Gay rights and religion: The court will decide whether certain store owners are entitled to an exemption from a state's anti-discrimination law because of their religious beliefs. It began when Jack Phillips, a Colorado baker and a conservative Christian, refused to make a wedding cake for a same-sex couple. Colorado, like California and 20 other states, requires businesses that are open to the public to provide "full and equal" service to all customers regardless of sexual orientation. Phillips appealed on free-speech grounds, arguing that designing a custom cake is a form of expression. The court's conservatives, including Justice Anthony M. Kennedy, suggested during arguments that the owner may have been a victim of bias against religion. (Masterpiece Cakeshop vs. Colorado Civil Rights Commission)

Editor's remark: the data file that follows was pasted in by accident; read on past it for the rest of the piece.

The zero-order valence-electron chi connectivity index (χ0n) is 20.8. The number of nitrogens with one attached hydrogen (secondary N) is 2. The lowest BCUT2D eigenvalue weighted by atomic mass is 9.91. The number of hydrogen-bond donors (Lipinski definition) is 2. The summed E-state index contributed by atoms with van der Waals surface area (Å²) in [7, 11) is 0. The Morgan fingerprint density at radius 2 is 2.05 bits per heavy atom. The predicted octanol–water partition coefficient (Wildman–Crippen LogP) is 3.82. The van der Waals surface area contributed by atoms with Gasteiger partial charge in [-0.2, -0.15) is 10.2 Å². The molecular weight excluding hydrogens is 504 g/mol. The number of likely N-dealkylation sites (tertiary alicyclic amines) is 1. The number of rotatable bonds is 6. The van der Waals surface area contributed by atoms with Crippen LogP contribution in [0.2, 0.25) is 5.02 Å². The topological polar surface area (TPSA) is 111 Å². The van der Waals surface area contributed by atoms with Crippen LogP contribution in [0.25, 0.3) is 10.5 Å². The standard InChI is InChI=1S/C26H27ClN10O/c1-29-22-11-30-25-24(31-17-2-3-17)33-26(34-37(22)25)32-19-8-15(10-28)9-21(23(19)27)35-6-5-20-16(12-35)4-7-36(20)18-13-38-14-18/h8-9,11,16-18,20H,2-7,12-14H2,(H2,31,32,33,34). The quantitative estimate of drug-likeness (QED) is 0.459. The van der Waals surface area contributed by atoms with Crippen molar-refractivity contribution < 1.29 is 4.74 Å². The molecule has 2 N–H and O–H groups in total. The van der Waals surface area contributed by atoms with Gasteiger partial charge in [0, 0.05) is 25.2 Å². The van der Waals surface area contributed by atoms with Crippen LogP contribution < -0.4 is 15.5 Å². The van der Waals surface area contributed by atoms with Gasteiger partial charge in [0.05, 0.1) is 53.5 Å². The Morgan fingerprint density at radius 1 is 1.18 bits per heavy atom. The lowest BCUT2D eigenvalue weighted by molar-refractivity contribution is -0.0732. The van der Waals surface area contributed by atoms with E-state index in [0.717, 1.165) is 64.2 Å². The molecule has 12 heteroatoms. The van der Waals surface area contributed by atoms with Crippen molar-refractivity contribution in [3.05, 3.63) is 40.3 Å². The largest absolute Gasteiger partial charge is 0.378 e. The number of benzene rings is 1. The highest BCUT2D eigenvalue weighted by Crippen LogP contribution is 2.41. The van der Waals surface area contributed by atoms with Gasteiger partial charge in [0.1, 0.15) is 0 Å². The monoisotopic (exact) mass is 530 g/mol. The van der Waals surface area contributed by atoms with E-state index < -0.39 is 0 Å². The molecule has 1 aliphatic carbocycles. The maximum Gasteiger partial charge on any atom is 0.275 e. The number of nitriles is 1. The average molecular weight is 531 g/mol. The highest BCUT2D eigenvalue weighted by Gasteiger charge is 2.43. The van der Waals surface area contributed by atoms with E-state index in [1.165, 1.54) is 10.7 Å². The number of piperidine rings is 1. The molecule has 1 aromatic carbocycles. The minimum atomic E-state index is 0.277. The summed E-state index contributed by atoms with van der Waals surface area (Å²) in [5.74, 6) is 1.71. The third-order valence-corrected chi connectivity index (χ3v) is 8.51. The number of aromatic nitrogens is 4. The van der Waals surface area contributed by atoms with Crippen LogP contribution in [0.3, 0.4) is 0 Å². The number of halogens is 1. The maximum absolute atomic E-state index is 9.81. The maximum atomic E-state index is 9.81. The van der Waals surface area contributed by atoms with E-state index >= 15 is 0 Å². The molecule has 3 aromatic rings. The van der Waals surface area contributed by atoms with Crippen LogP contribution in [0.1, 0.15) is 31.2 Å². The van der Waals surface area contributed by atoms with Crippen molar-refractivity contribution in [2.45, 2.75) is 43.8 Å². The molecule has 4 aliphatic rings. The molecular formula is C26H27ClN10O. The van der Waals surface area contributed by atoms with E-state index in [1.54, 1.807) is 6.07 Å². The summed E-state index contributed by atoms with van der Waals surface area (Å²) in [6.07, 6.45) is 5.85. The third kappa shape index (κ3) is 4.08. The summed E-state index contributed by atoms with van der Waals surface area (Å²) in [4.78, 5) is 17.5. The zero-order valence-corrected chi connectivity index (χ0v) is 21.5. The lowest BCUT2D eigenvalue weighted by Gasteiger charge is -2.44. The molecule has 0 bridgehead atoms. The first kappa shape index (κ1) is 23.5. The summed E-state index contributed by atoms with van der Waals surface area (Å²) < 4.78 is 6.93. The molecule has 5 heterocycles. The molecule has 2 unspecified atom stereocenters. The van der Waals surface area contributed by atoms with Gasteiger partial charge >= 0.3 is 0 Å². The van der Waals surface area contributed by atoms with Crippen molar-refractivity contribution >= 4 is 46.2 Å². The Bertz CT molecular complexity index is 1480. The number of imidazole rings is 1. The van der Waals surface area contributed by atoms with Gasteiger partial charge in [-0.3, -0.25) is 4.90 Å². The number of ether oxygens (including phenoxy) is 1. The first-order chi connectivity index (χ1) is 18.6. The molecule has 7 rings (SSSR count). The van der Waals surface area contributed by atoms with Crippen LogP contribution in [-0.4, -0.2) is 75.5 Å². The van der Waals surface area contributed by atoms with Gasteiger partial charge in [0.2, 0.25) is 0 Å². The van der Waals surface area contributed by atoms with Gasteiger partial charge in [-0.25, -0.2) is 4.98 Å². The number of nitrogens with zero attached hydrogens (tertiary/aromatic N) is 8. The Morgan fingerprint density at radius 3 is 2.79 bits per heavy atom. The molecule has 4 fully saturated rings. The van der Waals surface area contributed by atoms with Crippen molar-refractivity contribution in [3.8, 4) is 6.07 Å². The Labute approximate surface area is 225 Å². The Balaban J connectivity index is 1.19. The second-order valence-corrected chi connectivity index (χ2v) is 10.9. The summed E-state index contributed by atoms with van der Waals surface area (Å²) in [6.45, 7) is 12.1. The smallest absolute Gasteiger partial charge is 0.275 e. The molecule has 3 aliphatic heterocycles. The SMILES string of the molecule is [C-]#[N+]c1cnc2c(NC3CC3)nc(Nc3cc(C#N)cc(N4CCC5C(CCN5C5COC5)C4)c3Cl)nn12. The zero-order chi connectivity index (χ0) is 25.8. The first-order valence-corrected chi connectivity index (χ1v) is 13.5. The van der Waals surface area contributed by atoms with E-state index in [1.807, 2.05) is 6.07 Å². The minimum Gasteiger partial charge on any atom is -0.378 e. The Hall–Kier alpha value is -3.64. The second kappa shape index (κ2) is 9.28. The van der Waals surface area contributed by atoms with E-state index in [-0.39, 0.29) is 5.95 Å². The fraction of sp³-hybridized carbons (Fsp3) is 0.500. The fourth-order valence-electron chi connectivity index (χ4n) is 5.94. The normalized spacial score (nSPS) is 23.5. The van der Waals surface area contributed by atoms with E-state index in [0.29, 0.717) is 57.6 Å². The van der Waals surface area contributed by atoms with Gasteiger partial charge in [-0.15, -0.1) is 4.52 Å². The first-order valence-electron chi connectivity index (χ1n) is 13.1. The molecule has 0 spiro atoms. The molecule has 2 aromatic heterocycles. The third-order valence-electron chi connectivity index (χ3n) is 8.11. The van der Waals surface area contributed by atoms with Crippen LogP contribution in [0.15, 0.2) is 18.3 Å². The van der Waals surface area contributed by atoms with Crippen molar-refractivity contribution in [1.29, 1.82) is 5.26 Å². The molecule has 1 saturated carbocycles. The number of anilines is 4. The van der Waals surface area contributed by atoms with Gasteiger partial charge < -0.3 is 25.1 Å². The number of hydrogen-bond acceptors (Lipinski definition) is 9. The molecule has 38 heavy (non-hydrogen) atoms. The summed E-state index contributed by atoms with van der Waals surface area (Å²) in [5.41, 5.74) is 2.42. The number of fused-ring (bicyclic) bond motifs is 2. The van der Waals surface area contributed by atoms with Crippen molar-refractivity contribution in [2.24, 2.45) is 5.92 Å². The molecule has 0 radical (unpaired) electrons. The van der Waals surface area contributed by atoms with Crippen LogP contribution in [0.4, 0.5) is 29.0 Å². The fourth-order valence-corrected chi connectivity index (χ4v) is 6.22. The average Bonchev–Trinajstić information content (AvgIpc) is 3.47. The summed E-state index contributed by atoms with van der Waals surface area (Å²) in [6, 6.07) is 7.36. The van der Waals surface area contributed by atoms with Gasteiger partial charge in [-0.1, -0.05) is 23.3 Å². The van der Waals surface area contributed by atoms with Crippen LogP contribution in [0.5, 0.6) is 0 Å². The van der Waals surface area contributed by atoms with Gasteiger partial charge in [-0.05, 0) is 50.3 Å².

Unions and public employees: The court will decide whether teachers, police and other public employees in California, New York and 20 other mostly Democratic states can be required by law to pay a "fair share fee" to cover the cost of collective bargaining even if they don't belong to a union. The justices upheld such contracts in 1977, but said then that employees did not have to pay for the union's political spending. Anti-union advocates say the court now should go further and rule that forced fees violate the 1st Amendment because they require some employees to support a group whose views they may oppose. The conservative justices signaled they are likely to rule for the challengers in a case from Illinois and deal a blow to the public sector unions that traditionally support Democrats. (Janus vs. ASCME)